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From Wikipedia, the free encyclopedia

Upsall Castle
Upsall Castle.jpg
"Upsall Castle" entrance, 2007
TypeMasonry Castle
LocationUpsall, North Yorkshire
Coordinates54°16′31″N 1°18′03″W / 54.27536°N 1.30092°W / 54.27536; -1.30092
Area5,525 m2
Built1327
OwnerGerald Turton

Upsall Castle is a fourteenth-century ruin, park and manor house in Upsall, in the Hambleton district of North Yorkshire, England.

History

Some records state that there was a building of some construction on the site of the castle in 1130 and used by Roger De Mowbray.[1] The earliest extant building on the site is the ruin of a quadrangular castle, probably begun in 1327 by Geoffrey Scrope, which was reputedly demolished in the Civil War. His son, Henry continued the building work. The last mention in records of the castle are in 1660.[2]

Surveys revealed that the part of the southeast tower (Kitchen Tower) remained, as did the foundations for the south and west walls. The north and eastern structures of the old castle now lie beneath ground level. Mason markings are still visible, including the faded arms of the Scrope family.[3] The castle,[4] the old Gatehouse located west of the present day Garden Cottage [5] and the remains of the old castle walls are all listed monuments.[6] This castle was replaced by a manor house, which was rebuilt in the 19th century[7] and then rebuilt again following destruction by fire in 1918.[8]

The castle was part of the manor of the Scrope family until 1520, when it passed to Elizabeth, the daughter of Thomas Scrope, wife of Sir Ralph Fitz Randolph. It then passed again via his daughter, Agnes, to her son Christopher Wyvill, son of Ripon MP, Sir Marmaduke Wyvill. After this it passed to the Crown in 1577, before coming into the hands of the Constable family. They held it until 1768 when it was purchased briefly by William Chapman who sold it the Turton family.[3] Upsall castle is part of the Upsall and Roxby estates owned by the Turton family. The present owner of the castle is Gerald Turton.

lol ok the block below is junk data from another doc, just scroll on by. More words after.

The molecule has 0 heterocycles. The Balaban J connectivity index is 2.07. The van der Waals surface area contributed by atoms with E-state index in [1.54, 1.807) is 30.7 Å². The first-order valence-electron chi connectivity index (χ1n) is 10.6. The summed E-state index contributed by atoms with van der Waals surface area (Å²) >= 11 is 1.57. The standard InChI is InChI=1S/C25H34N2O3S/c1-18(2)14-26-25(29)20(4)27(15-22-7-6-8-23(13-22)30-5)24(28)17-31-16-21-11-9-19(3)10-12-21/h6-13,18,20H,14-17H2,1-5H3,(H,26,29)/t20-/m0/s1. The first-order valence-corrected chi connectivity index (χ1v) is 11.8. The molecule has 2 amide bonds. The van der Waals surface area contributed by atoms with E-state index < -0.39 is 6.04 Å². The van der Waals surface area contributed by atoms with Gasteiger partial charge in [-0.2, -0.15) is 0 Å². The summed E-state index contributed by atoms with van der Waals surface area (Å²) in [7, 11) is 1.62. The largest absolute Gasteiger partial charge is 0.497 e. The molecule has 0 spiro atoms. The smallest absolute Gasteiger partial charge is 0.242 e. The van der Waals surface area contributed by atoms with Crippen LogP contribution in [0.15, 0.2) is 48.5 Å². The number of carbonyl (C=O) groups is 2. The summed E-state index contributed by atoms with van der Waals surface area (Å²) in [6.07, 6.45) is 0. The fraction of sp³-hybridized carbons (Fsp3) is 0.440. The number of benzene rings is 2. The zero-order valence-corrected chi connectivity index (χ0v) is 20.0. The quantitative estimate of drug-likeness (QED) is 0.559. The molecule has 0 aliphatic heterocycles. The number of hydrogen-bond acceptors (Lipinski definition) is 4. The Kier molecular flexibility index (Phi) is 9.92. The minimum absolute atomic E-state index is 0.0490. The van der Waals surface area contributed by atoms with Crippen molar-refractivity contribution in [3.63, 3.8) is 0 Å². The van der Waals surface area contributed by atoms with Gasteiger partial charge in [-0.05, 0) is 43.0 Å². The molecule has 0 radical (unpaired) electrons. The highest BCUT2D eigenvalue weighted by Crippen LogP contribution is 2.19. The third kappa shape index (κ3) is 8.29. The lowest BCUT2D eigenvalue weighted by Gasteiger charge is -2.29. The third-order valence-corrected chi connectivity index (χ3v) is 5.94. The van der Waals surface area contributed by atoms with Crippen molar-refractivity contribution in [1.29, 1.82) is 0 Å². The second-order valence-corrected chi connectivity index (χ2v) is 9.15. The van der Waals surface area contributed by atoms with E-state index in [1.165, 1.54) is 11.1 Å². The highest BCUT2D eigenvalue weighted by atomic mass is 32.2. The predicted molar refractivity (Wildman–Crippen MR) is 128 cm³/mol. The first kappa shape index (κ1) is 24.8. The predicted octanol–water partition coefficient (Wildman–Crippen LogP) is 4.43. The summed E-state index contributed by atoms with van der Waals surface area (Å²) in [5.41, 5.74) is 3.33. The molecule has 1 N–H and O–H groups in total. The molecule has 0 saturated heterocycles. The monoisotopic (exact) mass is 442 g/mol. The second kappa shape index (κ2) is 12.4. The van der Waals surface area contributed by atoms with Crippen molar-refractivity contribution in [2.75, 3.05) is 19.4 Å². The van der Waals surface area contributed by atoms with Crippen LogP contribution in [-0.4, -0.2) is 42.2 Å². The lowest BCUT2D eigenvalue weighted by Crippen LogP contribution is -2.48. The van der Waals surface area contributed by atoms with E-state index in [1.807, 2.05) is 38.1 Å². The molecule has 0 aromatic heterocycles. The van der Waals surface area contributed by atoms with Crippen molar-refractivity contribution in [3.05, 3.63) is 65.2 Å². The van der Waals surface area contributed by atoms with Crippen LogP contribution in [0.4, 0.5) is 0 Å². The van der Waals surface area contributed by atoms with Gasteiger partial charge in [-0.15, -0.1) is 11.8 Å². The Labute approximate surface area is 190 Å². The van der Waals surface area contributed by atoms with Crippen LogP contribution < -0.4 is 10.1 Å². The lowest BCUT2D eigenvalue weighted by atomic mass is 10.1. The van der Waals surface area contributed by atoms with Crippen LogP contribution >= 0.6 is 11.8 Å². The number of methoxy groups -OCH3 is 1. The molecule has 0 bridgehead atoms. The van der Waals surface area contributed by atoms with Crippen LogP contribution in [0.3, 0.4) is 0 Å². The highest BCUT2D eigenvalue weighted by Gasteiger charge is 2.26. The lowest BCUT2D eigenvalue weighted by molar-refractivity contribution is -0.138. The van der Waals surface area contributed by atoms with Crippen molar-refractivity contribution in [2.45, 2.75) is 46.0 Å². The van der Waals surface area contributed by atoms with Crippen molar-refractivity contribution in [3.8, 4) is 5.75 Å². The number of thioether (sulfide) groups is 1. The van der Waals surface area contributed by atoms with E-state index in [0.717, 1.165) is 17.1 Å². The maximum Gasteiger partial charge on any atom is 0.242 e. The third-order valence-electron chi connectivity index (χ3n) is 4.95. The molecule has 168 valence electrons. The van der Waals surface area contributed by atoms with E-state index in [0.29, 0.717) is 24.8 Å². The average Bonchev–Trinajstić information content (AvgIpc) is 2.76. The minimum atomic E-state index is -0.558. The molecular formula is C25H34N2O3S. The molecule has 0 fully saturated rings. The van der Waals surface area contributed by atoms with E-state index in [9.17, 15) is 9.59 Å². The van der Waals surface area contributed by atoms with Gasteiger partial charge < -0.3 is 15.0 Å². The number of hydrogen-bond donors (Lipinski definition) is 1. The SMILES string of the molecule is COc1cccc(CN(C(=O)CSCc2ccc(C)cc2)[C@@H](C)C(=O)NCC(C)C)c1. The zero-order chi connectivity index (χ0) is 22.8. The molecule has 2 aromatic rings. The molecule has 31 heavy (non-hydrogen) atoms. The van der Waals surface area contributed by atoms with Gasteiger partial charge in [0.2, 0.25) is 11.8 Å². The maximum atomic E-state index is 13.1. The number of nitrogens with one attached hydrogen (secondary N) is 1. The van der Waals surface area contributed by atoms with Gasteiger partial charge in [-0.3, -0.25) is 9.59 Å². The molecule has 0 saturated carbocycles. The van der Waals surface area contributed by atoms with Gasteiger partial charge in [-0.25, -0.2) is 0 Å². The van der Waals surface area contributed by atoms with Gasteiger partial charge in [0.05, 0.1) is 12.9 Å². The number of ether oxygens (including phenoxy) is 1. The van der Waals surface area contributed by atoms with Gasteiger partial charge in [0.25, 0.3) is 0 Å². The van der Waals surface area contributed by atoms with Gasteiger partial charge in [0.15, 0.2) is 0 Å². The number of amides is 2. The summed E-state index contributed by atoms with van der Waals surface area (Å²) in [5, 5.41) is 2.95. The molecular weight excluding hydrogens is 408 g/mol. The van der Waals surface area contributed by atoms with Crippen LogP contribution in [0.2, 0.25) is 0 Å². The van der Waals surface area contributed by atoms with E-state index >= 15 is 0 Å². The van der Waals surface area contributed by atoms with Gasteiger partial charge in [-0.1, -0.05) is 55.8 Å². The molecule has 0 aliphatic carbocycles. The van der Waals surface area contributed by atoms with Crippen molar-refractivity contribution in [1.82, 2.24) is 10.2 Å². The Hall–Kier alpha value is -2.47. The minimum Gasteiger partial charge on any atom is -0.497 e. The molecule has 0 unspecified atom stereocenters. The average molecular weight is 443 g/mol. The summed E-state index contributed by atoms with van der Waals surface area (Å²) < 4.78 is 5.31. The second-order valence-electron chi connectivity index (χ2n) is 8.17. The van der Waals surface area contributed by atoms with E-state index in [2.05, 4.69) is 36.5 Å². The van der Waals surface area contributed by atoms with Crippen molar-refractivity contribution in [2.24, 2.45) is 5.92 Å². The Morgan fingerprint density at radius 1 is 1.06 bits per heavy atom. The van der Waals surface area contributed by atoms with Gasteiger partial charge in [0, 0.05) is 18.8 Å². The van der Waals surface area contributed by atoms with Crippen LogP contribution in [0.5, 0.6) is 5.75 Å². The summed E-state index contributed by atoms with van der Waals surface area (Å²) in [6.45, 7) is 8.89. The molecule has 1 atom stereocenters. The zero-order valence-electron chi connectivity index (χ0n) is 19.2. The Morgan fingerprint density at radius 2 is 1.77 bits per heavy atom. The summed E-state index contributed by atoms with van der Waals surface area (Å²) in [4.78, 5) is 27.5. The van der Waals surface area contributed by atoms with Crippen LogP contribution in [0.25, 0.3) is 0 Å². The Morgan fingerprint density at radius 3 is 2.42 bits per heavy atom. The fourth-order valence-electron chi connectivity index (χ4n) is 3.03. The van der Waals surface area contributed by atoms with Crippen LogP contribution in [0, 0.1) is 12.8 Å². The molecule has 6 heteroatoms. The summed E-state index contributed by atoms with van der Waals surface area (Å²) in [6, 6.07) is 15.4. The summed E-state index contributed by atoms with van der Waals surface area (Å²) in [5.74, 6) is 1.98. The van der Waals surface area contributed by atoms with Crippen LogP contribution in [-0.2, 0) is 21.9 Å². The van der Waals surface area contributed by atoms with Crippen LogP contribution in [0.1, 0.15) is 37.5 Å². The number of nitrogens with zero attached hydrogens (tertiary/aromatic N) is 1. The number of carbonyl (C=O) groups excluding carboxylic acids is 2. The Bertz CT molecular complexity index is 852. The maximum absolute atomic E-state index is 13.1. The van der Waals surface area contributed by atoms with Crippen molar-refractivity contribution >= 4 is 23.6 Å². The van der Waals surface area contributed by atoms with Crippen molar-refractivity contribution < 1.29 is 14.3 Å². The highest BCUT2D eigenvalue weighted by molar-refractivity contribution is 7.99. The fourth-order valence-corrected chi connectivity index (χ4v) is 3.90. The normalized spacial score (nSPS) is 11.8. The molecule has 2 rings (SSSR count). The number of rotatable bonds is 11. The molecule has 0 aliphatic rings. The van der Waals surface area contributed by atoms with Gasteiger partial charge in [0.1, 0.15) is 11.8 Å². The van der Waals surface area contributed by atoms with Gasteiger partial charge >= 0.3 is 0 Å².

Legends

John Constable, who resided at the castle in 1610,[9] was a supporter of the Royal cause during the Civil War. The 19th-century writers William Grainge and John Gilbert Baker noted that he reportedly left a curse on any owner of Upsall who should prove disloyal to his king and country.[10] The writers also recounted a folklore story of a man who dug under a bush at Upsall Castle, finding a pot of gold; later on, a stranger revealed to him that there was another pot of gold buried under the first, which he then dug up as well.[11][12]

References

  1. ^ Grainge, William; Baker, John Gilbert (1859). The Vale of Mowbray: A Historical and Topographical Account of Thirsk and Its Neighbourhood. Simpkin, Marshall, and co. p. 264.
  2. ^ Davis, Philip (20 January 2007). "Upsall Castle". Gatehouse: The comprehensive gazetteer of the medieval fortifications and castles of England and Wales. Retrieved 2 February 2007.
  3. ^ a b Page, William, ed. (1923). 'Parishes: South Kilvington', in A History of the County of York North Riding: Volume 2. London. pp. 40–43.
  4. ^ Historic England. "Upsall Castle  (Grade II*) (1008734)". National Heritage List for England. Retrieved 6 January 2017.
  5. ^ Historic England. "Gatehouse to Upsall Castle  (Grade II*) (1241656)". National Heritage List for England. Retrieved 6 January 2017.
  6. ^ Historic England. "Remains of Upsall Castle Walls  (Grade II*) (1241639)". National Heritage List for England. Retrieved 6 January 2017.
  7. ^ "GENUKI: South Kilvington Parish information from Bulmers' 1890". www.genuki.org.uk. Retrieved 4 August 2008.
  8. ^ "Upsall, North Yorkshire". Retrieved 2 February 2007.
  9. ^ Collins, Francis, ed. (1888). 'Yorkshire Fines: 1579', in Feet of Fines of the Tudor Period [Yorks]: Part 2, 1571-83. Leeds. pp. 124–146.
  10. ^ Grainge, William; Baker, John Gilbert (1859). The Vale of Mowbray: A Historical and Topographical Account of Thirsk and Its Neighbourhood. Simpkin, Marshall, and co. pp. 271–272.
  11. ^ Grainge, William; Baker, John Gilbert (1859). The Vale of Mowbray: A Historical and Topographical Account of Thirsk and Its Neighbourhood. Simpkin, Marshall, and co. pp. 277–278.
  12. ^ Gutch, Eliza (1901). County Folk-Lore, vol. 2: Examples of Printed Folk-Lore Concerning the North Riding of Yorkshire, York, and the Ainsty. Published for the Folk-Lore Society by David Nutt, London. pp. 408–409.

External links

This page was last edited on 21 October 2020, at 03:12
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